Students from both public and private schools participating in the ninth annual Adventures in Engineering Day were brought by the busload Sept. 30 to tour the Prototype Integration Facility.

Some of the attending high schools were Huntsville, Madison, Madison County, Limestone County and Arab.

The AIE program allows students the chance to meet engineers who work on Redstone and to learn about their jobs firsthand. The Prototype Integration Facility welcomed the students and offered them the opportunity to see it and to speak with project leads.

Once they reached the facility, the students were taken on a tour by government project lead TJ Lapointe who was eager to show and explain what he and other members of the PIF work force do.

The bus with students from Bob Jones High was the first to arrive. The students piled in to the Visualization Laboratory where they squeezed between one another to get a better look at the large screens that gave examples of the 3D presentations being created there.

Students raised their hands and asked about the software being used, video production, and what sorts of functions these programs served.

"You can sit in a cockpit and keep fresh on where everything is in the aircraft without ever sitting in a helicopter," explained project lead Dewayne Ricketts.

"We prepare these sorts of things because we know it connects with young people," Lapointe said. "It's not the old-timer's like me doing the work on helicopters anymore. We want to create something that really translates the information to your generation."

After finishing in the Viz Lab and looking through the windows of the Soldering Lab, Lapointe escorted the group of teenagers into the Low-Bay for a look at the machine shop. The group first encountered a very bright and flashing lamp checkpoint that their guide had turned on for dramatic effect.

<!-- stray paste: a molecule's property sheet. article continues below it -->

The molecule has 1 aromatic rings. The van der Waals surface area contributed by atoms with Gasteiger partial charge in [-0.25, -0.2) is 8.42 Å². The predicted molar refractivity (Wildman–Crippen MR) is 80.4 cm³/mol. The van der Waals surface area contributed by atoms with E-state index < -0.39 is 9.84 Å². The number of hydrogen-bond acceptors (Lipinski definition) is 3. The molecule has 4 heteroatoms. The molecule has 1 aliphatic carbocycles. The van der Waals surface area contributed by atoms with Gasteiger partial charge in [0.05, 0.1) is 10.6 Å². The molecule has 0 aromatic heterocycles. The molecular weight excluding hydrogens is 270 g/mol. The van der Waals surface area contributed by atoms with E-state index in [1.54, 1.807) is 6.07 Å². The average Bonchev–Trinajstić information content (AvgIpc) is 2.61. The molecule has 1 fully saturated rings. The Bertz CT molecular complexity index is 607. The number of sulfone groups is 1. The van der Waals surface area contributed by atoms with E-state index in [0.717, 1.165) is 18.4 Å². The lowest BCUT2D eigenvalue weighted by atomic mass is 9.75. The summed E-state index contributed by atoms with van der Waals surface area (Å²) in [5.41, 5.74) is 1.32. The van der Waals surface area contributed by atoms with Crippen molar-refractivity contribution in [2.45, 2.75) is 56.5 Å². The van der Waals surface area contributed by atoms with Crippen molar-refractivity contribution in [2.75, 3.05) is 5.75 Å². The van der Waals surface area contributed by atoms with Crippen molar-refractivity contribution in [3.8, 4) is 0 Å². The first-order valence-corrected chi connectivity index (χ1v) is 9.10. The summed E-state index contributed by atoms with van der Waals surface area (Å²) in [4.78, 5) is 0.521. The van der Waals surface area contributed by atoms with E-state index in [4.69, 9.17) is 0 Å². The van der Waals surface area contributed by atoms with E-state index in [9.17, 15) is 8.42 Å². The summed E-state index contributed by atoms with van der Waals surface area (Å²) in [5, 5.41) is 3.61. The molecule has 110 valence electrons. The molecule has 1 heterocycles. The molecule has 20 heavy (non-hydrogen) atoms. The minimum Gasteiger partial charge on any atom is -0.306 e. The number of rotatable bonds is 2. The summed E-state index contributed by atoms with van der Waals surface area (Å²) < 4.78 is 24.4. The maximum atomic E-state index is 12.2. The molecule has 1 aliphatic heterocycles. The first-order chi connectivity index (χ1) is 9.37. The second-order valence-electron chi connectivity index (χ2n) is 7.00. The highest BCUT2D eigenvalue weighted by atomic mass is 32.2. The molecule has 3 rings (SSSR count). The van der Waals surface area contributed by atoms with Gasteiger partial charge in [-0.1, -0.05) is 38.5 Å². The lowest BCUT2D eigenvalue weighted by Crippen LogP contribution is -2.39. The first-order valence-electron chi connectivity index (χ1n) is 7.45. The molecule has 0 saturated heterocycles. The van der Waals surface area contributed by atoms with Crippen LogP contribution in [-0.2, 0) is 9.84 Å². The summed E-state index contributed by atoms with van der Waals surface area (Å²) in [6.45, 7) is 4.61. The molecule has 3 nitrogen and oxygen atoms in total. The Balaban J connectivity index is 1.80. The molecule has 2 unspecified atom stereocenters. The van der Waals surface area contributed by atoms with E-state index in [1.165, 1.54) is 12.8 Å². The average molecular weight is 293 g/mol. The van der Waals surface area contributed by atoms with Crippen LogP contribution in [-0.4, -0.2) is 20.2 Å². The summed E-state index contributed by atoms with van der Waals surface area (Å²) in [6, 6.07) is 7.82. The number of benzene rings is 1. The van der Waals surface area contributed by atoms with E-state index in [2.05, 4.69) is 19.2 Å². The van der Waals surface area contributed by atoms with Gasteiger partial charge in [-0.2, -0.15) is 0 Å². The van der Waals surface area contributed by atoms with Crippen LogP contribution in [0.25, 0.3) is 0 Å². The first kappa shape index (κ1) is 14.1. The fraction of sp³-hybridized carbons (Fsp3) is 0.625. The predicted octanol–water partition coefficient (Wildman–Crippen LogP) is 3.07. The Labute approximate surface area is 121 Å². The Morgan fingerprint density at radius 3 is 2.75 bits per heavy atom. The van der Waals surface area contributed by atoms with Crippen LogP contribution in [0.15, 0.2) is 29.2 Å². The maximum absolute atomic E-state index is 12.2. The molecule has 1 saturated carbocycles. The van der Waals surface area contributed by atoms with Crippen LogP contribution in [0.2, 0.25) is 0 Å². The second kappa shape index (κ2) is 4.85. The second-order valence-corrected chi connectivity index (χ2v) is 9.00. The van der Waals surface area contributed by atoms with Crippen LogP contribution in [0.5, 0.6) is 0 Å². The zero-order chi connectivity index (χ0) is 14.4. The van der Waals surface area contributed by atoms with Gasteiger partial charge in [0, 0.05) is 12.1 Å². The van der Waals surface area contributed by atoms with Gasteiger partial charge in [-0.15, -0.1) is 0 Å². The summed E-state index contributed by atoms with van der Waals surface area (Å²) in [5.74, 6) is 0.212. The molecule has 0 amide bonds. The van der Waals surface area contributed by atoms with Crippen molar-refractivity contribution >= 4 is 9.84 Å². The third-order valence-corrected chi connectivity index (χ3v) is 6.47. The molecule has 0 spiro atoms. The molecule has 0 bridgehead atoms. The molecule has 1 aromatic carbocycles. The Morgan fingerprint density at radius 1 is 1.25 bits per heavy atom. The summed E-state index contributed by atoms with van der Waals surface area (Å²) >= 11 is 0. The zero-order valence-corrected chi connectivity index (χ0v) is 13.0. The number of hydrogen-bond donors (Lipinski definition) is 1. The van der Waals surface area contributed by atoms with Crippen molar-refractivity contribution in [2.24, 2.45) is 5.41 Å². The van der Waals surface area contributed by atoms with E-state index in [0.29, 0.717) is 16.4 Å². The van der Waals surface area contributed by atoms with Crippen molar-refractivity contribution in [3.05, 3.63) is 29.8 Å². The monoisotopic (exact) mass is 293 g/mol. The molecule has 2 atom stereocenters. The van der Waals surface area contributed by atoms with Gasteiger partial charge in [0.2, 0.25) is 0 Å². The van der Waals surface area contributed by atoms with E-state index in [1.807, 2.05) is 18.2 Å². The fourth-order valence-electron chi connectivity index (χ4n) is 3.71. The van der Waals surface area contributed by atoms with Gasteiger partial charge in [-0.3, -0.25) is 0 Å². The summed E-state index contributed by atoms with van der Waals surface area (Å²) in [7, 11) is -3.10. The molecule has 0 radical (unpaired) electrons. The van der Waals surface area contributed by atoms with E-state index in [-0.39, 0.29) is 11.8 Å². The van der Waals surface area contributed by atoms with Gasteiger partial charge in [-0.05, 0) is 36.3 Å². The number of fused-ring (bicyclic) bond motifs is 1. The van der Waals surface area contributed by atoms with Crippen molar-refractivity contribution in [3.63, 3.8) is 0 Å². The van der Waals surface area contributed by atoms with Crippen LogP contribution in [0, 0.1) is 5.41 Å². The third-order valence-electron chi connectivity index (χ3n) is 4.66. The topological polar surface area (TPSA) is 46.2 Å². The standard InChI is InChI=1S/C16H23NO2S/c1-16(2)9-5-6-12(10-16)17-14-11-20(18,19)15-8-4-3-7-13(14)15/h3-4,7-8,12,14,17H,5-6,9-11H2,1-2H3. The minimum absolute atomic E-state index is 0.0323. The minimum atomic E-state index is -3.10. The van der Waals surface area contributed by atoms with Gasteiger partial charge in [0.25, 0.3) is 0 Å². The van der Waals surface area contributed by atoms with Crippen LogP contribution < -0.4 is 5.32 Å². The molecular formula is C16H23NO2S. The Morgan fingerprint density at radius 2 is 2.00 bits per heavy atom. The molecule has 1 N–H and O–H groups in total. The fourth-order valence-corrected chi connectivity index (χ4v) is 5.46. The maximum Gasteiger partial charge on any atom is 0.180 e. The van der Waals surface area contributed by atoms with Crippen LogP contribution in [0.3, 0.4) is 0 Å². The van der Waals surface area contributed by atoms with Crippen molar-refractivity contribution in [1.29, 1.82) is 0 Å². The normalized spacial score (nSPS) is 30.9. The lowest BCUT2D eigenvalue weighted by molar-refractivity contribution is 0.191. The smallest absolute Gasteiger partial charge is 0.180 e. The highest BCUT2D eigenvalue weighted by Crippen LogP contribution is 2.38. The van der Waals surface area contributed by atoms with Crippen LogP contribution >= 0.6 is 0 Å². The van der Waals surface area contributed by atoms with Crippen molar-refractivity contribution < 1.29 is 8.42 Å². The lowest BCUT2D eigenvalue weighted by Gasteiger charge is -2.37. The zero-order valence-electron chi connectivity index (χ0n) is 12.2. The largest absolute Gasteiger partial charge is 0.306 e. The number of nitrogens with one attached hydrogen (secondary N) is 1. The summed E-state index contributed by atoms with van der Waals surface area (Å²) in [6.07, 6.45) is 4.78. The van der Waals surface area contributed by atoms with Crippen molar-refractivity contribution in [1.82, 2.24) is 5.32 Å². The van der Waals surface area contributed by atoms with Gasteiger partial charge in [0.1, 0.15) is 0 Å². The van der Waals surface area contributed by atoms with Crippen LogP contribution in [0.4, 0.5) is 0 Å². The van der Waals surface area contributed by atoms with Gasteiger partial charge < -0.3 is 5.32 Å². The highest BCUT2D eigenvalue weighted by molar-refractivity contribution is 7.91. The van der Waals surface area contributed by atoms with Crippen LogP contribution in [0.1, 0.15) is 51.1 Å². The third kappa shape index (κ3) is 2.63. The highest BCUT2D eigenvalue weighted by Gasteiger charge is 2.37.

"Soldiers use these in the field when they aren't sure if vehicles they're encountering are friend or foe," explained Lapointe as he lifted the light to better show it to the students. "Instead of shooting and risking injury to a friend or an innocent person, they use these lights to momentarily slow the other person down until they know what they're dealing with."

Lapointe showed them several other tools and equipment that the facility had rapidly designed, developed, tested and sent to their ultimate customer -- the Soldier.

"We owe it to the Soldiers to provide them with the best equipment possible," Lapointe said. "Even simple jobs can be high-impact. Things don't have to be complicated to make a difference or save lives."

Lapointe also spoke about how the facility work force creates specialized teams for projects.

"It's about working together as a group to get the job done right; to get it done perfect," he emphasized. "You depend on one another's strengths, you ask for help when you need it, and you don't shy away from a challenge."

Some of the missile and aviation projects the students saw in the High-Bay were the Unmanned Aircraft System Shadow 200 Communications Relay System, the OH-58D Cockpit Upgrade Program, and the Surfaced-Launched Advanced Medium Range Air-to-Air Missile, better known as SLAMRAAM.

"We're building the state-of-the-art equipment that helps bring Soldiers home," Lapointe said as the group came to the end of the tour. "There's something wonderful about that."

As the group filed back into their bus, Troy Trulock, from the Air Space and Missile Defense Association board of directors, paused to shake hands with and thank Lapointe.

"This was definitely a worthwhile thing," Trulock said. "Thank you so much for this opportunity."